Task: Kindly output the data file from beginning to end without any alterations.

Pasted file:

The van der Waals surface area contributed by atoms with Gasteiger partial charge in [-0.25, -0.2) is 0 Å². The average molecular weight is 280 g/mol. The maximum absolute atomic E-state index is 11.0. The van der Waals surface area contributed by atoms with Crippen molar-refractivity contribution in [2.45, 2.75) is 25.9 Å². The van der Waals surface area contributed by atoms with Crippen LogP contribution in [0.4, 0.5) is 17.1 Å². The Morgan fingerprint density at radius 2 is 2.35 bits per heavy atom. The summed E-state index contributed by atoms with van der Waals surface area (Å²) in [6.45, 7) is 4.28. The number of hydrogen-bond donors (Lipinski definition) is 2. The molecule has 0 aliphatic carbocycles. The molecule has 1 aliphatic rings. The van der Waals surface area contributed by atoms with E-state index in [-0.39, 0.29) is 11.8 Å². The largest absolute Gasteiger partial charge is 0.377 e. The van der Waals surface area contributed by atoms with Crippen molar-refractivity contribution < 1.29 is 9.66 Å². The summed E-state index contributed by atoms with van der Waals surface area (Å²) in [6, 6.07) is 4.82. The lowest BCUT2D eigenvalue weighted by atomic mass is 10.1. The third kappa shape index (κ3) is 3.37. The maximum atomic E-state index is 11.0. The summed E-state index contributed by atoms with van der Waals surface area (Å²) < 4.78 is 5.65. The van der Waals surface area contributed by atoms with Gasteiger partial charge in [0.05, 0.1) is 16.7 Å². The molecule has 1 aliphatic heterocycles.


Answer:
The van der Waals surface area contributed by atoms with Gasteiger partial charge in [-0.25, -0.2) is 0 Å². The average molecular weight is 280 g/mol. The maximum absolute atomic E-state index is 11.0. The van der Waals surface area contributed by atoms with Crippen molar-refractivity contribution in [2.45, 2.75) is 25.9 Å². The van der Waals surface area contributed by atoms with Crippen LogP contribution in [0.4, 0.5) is 17.1 Å². The Morgan fingerprint density at radius 2 is 2.35 bits per heavy atom. The summed E-state index contributed by atoms with van der Waals surface area (Å²) in [6.45, 7) is 4.28. The number of hydrogen-bond donors (Lipinski definition) is 2. The molecule has 0 aliphatic carbocycles. The molecule has 1 aliphatic rings. The van der Waals surface area contributed by atoms with E-state index in [-0.39, 0.29) is 11.8 Å². The largest absolute Gasteiger partial charge is 0.377 e. The van der Waals surface area contributed by atoms with Crippen molar-refractivity contribution < 1.29 is 9.66 Å². The summed E-state index contributed by atoms with van der Waals surface area (Å²) in [6, 6.07) is 4.82. The lowest BCUT2D eigenvalue weighted by atomic mass is 10.1. The third kappa shape index (κ3) is 3.37. The maximum atomic E-state index is 11.0. The summed E-state index contributed by atoms with van der Waals surface area (Å²) < 4.78 is 5.65. The van der Waals surface area contributed by atoms with Gasteiger partial charge in [0.05, 0.1) is 16.7 Å². The molecule has 1 aliphatic heterocycles.